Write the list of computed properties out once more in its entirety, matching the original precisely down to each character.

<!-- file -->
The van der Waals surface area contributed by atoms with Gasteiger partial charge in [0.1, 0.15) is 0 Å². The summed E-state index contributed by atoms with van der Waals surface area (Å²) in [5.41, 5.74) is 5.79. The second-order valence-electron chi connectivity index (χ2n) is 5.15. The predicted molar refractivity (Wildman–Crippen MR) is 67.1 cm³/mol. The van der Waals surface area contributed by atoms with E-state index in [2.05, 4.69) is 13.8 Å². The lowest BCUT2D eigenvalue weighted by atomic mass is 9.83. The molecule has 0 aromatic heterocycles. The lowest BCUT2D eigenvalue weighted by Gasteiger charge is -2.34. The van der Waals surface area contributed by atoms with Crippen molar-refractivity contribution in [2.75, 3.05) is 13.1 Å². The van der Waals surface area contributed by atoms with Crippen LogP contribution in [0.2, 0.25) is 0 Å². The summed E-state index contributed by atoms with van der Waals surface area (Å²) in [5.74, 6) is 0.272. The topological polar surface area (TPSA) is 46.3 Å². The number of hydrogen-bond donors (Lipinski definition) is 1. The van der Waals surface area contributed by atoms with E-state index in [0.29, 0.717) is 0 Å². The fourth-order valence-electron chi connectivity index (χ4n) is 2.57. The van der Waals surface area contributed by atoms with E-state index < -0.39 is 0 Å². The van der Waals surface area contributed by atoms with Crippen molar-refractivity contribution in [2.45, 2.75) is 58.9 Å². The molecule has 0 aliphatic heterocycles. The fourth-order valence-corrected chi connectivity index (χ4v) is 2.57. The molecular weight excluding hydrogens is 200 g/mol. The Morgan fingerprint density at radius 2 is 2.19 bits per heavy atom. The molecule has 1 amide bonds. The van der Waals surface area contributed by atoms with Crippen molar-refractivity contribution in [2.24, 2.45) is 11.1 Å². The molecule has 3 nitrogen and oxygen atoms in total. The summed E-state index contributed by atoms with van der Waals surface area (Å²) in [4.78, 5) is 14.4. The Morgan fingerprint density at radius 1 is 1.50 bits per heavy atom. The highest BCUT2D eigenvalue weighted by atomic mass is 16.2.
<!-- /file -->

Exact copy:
The van der Waals surface area contributed by atoms with Gasteiger partial charge in [0.1, 0.15) is 0 Å². The summed E-state index contributed by atoms with van der Waals surface area (Å²) in [5.41, 5.74) is 5.79. The second-order valence-electron chi connectivity index (χ2n) is 5.15. The predicted molar refractivity (Wildman–Crippen MR) is 67.1 cm³/mol. The van der Waals surface area contributed by atoms with E-state index in [2.05, 4.69) is 13.8 Å². The lowest BCUT2D eigenvalue weighted by atomic mass is 9.83. The molecule has 0 aromatic heterocycles. The lowest BCUT2D eigenvalue weighted by Gasteiger charge is -2.34. The van der Waals surface area contributed by atoms with Crippen molar-refractivity contribution in [2.75, 3.05) is 13.1 Å². The van der Waals surface area contributed by atoms with Crippen LogP contribution in [0.2, 0.25) is 0 Å². The summed E-state index contributed by atoms with van der Waals surface area (Å²) in [5.74, 6) is 0.272. The topological polar surface area (TPSA) is 46.3 Å². The number of hydrogen-bond donors (Lipinski definition) is 1. The van der Waals surface area contributed by atoms with E-state index in [0.29, 0.717) is 0 Å². The fourth-order valence-electron chi connectivity index (χ4n) is 2.57. The van der Waals surface area contributed by atoms with E-state index < -0.39 is 0 Å². The van der Waals surface area contributed by atoms with Crippen molar-refractivity contribution in [2.45, 2.75) is 58.9 Å². The molecule has 0 aliphatic heterocycles. The fourth-order valence-corrected chi connectivity index (χ4v) is 2.57. The molecular weight excluding hydrogens is 200 g/mol. The Morgan fingerprint density at radius 2 is 2.19 bits per heavy atom. The molecule has 1 amide bonds. The van der Waals surface area contributed by atoms with Crippen molar-refractivity contribution in [2.24, 2.45) is 11.1 Å². The molecule has 3 nitrogen and oxygen atoms in total. The summed E-state index contributed by atoms with van der Waals surface area (Å²) in [4.78, 5) is 14.4. The Morgan fingerprint density at radius 1 is 1.50 bits per heavy atom. The highest BCUT2D eigenvalue weighted by atomic mass is 16.2.